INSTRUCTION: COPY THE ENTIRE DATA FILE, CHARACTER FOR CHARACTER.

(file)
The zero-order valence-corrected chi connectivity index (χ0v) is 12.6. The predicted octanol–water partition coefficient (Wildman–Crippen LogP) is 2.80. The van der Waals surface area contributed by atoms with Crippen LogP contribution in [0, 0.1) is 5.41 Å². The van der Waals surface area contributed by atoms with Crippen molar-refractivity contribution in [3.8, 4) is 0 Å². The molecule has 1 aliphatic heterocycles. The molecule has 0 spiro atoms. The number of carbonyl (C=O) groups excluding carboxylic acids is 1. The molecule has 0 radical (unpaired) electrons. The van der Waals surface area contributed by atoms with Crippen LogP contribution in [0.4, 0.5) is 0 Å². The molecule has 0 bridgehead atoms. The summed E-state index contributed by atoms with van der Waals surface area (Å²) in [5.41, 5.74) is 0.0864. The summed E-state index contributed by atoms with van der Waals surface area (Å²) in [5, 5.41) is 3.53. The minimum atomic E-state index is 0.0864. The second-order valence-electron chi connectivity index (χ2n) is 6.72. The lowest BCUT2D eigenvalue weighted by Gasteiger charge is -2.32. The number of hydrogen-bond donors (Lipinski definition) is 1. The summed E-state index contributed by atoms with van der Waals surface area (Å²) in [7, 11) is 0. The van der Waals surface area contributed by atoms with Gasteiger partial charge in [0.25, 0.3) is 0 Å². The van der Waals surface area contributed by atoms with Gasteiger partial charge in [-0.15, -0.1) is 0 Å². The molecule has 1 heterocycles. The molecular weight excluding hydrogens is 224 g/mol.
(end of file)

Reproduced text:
The zero-order valence-corrected chi connectivity index (χ0v) is 12.6. The predicted octanol–water partition coefficient (Wildman–Crippen LogP) is 2.80. The van der Waals surface area contributed by atoms with Crippen LogP contribution in [0, 0.1) is 5.41 Å². The van der Waals surface area contributed by atoms with Crippen molar-refractivity contribution in [3.8, 4) is 0 Å². The molecule has 1 aliphatic heterocycles. The molecule has 0 spiro atoms. The number of carbonyl (C=O) groups excluding carboxylic acids is 1. The molecule has 0 radical (unpaired) electrons. The van der Waals surface area contributed by atoms with Crippen LogP contribution in [0.4, 0.5) is 0 Å². The molecule has 0 bridgehead atoms. The summed E-state index contributed by atoms with van der Waals surface area (Å²) in [5.41, 5.74) is 0.0864. The summed E-state index contributed by atoms with van der Waals surface area (Å²) in [5, 5.41) is 3.53. The minimum atomic E-state index is 0.0864. The second-order valence-electron chi connectivity index (χ2n) is 6.72. The lowest BCUT2D eigenvalue weighted by Gasteiger charge is -2.32. The number of hydrogen-bond donors (Lipinski definition) is 1. The summed E-state index contributed by atoms with van der Waals surface area (Å²) in [7, 11) is 0. The van der Waals surface area contributed by atoms with Gasteiger partial charge in [0.25, 0.3) is 0 Å². The van der Waals surface area contributed by atoms with Gasteiger partial charge in [-0.15, -0.1) is 0 Å². The molecule has 1 heterocycles. The molecular weight excluding hydrogens is 224 g/mol.